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3 min read

How to Prevent Ransomware in Critical Infrastructure

Jan 26, 2023 9:00:00 AM

Ransomware attacks plagued 14 of the 16 critical infrastructure sectors over the last several years. Cyber criminals are well aware of the emergencies that are caused by a shutdown of critical infrastructure organizations, and they know ransoms will be paid to get operations up and running again. Ransomware attacks represent 28% of the attacks on critical infrastructure, and attacks are on the rise throughout the world in 2022. 

Recent Ransomware Incidents

In October of 2022, a large government contractor that handles the design of electrical substations across the country was hit with ransomware. While the firm designs and holds plans for power lines and electrical stations, it also holds nuclear energy plans from its work with the DoD. While the plans are not currently for sale on the dark web, attacks like these mean that data from the attack could show up later. Officials are also concerned that there may be a link between attacks like these and recent physical attacks on power stations throughout the country.

Cyber Risks of Ransomware Attacks 

Though ransomware can cause permanent data and revenue loss, the risks associated with a ransomware attack are more far-reaching than just cyber impacts. On average, ransomware attacks can cost an organization $4.54 million, not including the ransom price. Attacks can also come with brand and reputational damage from loss of trust, governmental compliance violations, business disruption, and other legal consequences.

Ransomware actors want to maximize profit with the least amount of effort, often using repeatable TTPs (tactics, techniques, and procedures), including phishing, remote desktop protocol (RDP), and exploit kits. Knowing the delivery methods of ransomware means that organizations can prevent attacks.

Recommended Mitigations for Ransomware

As mentioned above, ransomware actors are predictable. Through our work as ransomware negotiators, GroupSense has learned that ransomware is largely preventable. By implementing security awareness training at your organization, you can protect against common ransomware vectors like phishing. Awareness training can reduce phishing susceptibility by up to 75%. GroupSense recommends implementing the following cyber hygiene practices to reduce your organization’s ransomware risk:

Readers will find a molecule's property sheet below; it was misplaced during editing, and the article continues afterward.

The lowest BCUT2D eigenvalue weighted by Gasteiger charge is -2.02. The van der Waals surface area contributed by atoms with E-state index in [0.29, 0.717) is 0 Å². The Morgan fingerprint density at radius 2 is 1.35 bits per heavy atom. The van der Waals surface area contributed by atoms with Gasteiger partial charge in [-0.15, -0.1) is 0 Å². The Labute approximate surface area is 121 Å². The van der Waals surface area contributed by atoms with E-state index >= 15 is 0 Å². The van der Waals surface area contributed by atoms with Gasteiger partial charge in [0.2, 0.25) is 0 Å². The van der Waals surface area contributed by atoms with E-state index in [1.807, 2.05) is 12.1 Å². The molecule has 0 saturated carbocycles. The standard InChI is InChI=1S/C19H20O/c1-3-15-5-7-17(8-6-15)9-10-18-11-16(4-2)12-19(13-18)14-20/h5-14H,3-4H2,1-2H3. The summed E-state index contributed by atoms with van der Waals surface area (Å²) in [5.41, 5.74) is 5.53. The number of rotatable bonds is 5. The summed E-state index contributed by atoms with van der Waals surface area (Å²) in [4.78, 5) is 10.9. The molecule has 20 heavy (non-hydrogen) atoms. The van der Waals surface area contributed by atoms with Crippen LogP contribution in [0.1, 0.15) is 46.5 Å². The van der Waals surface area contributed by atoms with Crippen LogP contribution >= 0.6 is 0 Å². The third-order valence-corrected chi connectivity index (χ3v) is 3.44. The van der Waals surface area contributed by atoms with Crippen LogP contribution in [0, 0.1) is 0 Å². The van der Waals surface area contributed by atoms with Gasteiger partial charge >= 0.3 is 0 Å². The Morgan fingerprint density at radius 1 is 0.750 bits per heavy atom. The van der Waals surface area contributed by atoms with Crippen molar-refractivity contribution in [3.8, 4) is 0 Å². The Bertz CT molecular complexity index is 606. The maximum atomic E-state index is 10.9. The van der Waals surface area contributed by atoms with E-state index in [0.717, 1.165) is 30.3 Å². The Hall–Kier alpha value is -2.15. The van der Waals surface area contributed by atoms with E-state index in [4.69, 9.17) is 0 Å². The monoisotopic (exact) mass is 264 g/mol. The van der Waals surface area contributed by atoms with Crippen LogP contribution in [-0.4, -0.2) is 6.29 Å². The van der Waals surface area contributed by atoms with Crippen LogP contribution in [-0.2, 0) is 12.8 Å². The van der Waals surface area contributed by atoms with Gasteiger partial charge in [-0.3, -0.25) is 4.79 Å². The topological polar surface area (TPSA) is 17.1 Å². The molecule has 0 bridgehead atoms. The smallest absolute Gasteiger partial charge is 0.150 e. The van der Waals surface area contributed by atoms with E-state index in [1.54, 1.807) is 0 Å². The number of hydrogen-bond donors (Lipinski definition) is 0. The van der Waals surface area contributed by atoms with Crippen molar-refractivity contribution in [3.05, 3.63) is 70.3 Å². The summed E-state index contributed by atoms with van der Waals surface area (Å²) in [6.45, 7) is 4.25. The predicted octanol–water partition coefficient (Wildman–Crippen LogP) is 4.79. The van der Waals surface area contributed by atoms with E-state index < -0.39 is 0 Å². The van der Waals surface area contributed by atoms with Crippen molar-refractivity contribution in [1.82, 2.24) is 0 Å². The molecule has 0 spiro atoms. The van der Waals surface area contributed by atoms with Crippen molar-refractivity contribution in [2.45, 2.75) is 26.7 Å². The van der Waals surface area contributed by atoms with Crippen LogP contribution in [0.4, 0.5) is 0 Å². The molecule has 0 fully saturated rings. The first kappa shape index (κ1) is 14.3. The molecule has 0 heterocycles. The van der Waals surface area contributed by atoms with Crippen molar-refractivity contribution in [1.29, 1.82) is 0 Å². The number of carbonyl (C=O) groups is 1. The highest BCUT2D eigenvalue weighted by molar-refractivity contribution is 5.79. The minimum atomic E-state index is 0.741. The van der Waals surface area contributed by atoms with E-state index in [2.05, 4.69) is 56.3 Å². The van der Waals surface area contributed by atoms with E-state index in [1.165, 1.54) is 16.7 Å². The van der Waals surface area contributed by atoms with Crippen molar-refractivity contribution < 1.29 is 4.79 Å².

• Monitor your digital footprint. Many attackers use data that has been leaked or stolen from your organization or weaponize domain names to steal corporate credentials and carry out phishing campaigns. Monitoring and mitigating this exposure will reduce your risk exponentially.
  • Implement an email and credential policy. Never use the same password twice. If your credentials are exposed in a data breach, reused passwords can be used to gain access to your other accounts.
  • Use a password manager. By using a password manager, you only know one master password. The manager will create unique and complex passwords stored inside the software. 
  • Enable multi-factor authentication (MFA) wherever possible. MFA uses a combination of things you have, like your cell phone, and something you know, like a PIN or your first pet's name. MFA creates a more robust shield for bad actors to get into your account.
  • Patch and update your software as soon as updates are available. Threat actors share and sell software exploits to commonly used programs on the cyber underground. Updating your software reduces the risk of threat actors gaining access to your device through a back door.

Ransomware attacks are fundamentally different from other cyber attacks in that they typically cause a complete operational interruption. This impact often breaks traditional response plans, leaving the affected organization in a state of chaos. Given the importance of critical infrastructure providers, addressing ransomware response separately is the best approach. Working with a ransomware response organization that can assist with the prevention, planning, response playbook, financial, compliance, and response in advance of an attack will save time, money, and potentially, lives. For more information about the cyber risks to critical infrastructure, download the report today.

Topics: Blog

Written by Editorial Team